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As we reach the end of 2018, many people are celebrating their great accomplishments and setting goals for the year to come. However, the end of another year also marks another much sadder moment in our world – the moment when we recognize that another list of beautiful, unique animals will never grace this planet again.

There is no denying the fact that we have had an incredible impact on the environment, a harsh truth that many in our society choose to brush aside. From clear cutting and mass pollution to poaching and overfishing, we continue to destroy the natural world, and with it, the incredible creatures that call it home. In fact, some experts are even referring to this time as the latest ‘mass extinction’, but this time it is at our own hands.

As Matt Davis, a well-known scholar of evolutionary history explained, “Extinction is part of evolution, but the unnatural rapidity of current species losses forces us to address whether we are cutting off twigs or whole branches from the tree of life.”

In 2018, we said goodbye to 3 beautiful species of birds entirely, one of which was located right here within our American borders. A published report in the journal ‘Biological Conservation’ recommended the classification of the po’ouli, a forest-bird that had, up to their extinction, been found on the island of Hawaii, as extinct. Only discovered in 1973, we were still just beginning to understand the beautiful bird as it disappeared before our eyes.

Two different species of songbirds native to Brazil were also declared in the same report to be extinct. Originally discovered in the northeastern forests of Brazil, little was known about the Cryptic Treehunter. The bird was known for having two beautiful songs that would ring out throughout their forest home. At the same time, the Alagoas Foliage-gleaner also shared in a similar fate. Once found throughout the Atlantic Forest of Brazil, the vast destruction of its habitat is predicted to be the cause of the bird’s dwindling numbers.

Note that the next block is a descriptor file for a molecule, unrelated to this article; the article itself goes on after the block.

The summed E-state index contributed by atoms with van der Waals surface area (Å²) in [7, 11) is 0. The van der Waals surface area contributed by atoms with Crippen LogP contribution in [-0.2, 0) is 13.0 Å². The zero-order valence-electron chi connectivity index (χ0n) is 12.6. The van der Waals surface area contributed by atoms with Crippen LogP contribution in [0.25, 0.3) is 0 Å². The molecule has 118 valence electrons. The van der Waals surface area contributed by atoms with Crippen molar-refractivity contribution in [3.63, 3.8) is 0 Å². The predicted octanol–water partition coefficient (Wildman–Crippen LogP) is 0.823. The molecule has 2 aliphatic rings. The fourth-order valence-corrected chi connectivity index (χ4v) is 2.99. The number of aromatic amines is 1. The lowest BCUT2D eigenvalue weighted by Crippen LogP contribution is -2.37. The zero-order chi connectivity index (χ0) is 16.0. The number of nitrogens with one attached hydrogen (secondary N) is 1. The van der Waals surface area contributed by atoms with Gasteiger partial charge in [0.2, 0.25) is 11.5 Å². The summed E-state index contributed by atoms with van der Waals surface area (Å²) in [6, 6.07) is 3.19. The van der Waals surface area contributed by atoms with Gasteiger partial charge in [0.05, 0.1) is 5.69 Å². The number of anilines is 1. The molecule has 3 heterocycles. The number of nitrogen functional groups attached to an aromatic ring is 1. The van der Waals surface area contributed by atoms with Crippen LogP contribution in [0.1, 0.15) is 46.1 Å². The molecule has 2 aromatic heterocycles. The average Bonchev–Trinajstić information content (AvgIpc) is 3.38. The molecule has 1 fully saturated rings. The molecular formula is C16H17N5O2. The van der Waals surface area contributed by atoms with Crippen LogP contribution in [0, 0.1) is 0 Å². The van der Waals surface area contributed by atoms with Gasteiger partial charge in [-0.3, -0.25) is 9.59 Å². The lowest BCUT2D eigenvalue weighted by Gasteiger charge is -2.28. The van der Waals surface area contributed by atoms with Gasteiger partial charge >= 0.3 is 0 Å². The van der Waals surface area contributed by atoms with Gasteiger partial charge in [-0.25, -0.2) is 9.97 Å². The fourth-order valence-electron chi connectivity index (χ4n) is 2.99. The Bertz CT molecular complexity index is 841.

At the same time, a 4th species of bird has drawn the attention of people around the globe. The Spix’s Macaw is well-known due to the character Blue, the star of Disney’s animated film Rio. The beautiful blue bird may be facing a very similar fate if we don’t step up and make a change. While the bird isn’t completely extinct, it is still mentioned in the report as it is officially declared to be extinct in the wild. Experts estimated there are currently 60 to 80 Spix’s macaws still living in captivity, meaning that the fate of the species is not yet sealed. We have the power to make a difference.

“Ninety percent of bird extinctions in recent centuries have been species on islands,” stated Stuart Butchart, BirdLife’s chief scientists and the lead author on a recent paper regarding the 2018 extinctions. “However, our results confirm that there is a growing wave of extinctions sweeping across the continents, driven mainly by habitat loss and degradation from unsustainable agriculture and logging.”

If we continue down this path, we are sure to see more species added to the list in 2019, their own fates sealed at our hands. It’s time to stand up and make a change.

Image via BBC